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Two of the fastest-growing types of residential senior care are assisted living and memory care. Assisted living and memory care are similar types of senior care but with key differences. 

What is Assisted Living?

Assisted Living is defined as, "housing for the elderly or disabled that provides nursing, meals, and/or housekeeping as needed." For those who are able to care for themselves independent living facilities are an option that can provide help with activities of daily living (ADLs) like laundry, bathing, and help with errands.

Assisted living residences provide help with activities of daily living including basic health services, recreational and social activities. Cost is usually made up of monthly rent with additional fees based on the level of attention the resident requires. In 2017, the national average amount paid is $3,750 / month and different state averages range from $2,600 to $5,750. Patients requiring Alzheimer’s or dementia care in memory care homes costs an additional $1,200 / month on average.

Both assisted living and memory care are residences that offer 24-hr personal care assistance as well as meals, social activities and other amenities. However, memory care is intended only for persons with dementia, usually related to Alzheimer’s Disease but also dementia from Parkinson’s, Huntington's and most other forms of dementia.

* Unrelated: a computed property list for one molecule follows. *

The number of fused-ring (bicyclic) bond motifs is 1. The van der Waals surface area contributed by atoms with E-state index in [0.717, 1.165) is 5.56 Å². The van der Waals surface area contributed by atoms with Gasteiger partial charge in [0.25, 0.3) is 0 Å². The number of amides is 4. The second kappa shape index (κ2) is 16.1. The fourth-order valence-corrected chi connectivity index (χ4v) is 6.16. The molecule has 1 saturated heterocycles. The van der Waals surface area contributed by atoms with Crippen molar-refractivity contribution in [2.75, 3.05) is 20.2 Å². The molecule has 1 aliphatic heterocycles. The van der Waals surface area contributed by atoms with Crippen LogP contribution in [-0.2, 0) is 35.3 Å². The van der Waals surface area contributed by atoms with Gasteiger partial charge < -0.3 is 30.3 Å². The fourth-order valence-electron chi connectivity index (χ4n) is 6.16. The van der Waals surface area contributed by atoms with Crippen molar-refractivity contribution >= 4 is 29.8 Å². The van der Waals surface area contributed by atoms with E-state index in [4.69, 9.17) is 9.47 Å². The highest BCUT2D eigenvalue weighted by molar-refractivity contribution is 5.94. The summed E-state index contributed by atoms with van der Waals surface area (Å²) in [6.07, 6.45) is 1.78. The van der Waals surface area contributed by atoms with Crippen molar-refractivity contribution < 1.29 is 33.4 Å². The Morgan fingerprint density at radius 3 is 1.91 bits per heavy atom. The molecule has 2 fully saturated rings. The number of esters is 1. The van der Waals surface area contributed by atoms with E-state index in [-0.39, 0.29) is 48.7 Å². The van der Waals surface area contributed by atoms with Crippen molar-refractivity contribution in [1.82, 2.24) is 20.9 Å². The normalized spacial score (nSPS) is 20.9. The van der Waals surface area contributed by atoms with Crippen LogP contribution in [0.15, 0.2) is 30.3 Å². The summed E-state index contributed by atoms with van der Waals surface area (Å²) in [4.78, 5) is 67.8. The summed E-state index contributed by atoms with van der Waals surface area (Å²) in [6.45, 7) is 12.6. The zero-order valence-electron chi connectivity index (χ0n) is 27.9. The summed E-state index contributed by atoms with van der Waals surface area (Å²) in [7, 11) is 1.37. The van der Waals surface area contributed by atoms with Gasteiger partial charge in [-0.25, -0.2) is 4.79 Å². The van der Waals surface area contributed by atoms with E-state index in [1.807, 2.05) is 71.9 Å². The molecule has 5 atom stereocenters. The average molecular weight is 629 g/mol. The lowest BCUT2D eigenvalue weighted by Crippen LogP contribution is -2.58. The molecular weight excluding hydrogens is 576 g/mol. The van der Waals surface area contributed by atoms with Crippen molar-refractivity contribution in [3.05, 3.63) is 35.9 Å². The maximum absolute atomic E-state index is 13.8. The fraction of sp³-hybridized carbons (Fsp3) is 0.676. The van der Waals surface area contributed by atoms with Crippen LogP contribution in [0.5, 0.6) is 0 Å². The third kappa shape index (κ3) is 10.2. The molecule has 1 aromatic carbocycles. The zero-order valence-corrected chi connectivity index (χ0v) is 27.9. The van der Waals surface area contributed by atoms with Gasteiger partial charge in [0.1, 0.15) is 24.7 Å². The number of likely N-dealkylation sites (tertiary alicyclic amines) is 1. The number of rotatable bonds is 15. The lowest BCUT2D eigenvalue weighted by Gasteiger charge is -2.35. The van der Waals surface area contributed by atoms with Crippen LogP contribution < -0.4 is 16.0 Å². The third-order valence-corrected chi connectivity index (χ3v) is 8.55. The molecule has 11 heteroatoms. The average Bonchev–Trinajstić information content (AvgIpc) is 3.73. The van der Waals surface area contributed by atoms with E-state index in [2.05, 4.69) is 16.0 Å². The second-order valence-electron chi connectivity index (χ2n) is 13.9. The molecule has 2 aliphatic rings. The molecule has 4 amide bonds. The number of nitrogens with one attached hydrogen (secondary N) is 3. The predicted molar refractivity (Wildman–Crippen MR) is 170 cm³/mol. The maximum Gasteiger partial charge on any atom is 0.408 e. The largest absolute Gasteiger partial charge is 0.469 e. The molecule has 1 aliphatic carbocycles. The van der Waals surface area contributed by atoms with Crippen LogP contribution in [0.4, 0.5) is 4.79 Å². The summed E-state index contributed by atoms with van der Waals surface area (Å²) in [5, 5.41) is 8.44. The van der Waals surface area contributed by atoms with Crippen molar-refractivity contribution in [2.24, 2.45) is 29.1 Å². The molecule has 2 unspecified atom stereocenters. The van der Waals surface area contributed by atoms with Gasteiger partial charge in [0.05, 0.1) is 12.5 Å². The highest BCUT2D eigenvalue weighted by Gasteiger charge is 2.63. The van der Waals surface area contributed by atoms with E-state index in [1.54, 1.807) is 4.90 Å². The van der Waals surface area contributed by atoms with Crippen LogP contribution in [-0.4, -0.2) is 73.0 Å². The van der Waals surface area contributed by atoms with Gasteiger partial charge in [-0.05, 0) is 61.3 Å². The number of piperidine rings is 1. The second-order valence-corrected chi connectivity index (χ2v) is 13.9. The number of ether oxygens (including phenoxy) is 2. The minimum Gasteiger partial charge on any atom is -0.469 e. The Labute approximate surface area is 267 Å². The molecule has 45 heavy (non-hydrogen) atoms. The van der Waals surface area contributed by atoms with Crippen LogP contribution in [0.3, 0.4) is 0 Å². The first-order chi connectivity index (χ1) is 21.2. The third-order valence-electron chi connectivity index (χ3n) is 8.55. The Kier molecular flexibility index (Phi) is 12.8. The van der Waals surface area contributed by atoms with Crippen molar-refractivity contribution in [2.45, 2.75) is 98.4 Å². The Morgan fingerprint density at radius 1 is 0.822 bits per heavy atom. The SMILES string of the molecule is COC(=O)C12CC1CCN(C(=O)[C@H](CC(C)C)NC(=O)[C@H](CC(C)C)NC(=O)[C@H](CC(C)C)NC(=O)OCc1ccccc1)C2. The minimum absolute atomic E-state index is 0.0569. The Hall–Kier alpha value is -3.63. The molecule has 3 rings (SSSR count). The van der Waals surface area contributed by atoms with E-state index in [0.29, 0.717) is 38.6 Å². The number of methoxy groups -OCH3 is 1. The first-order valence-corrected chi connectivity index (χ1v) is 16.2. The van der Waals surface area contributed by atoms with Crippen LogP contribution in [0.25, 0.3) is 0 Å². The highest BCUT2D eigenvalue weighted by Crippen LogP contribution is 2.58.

There are several differences between assisted living and memory care. Typically, the staff-to-resident ratio in memory care is lower. Security in memory care is increased; external access is restricted to prevent wandering. Different types of recreational activities are organized with fewer offsite outings. Consequently, memory care is more expensive than assisted living by approximately 25%.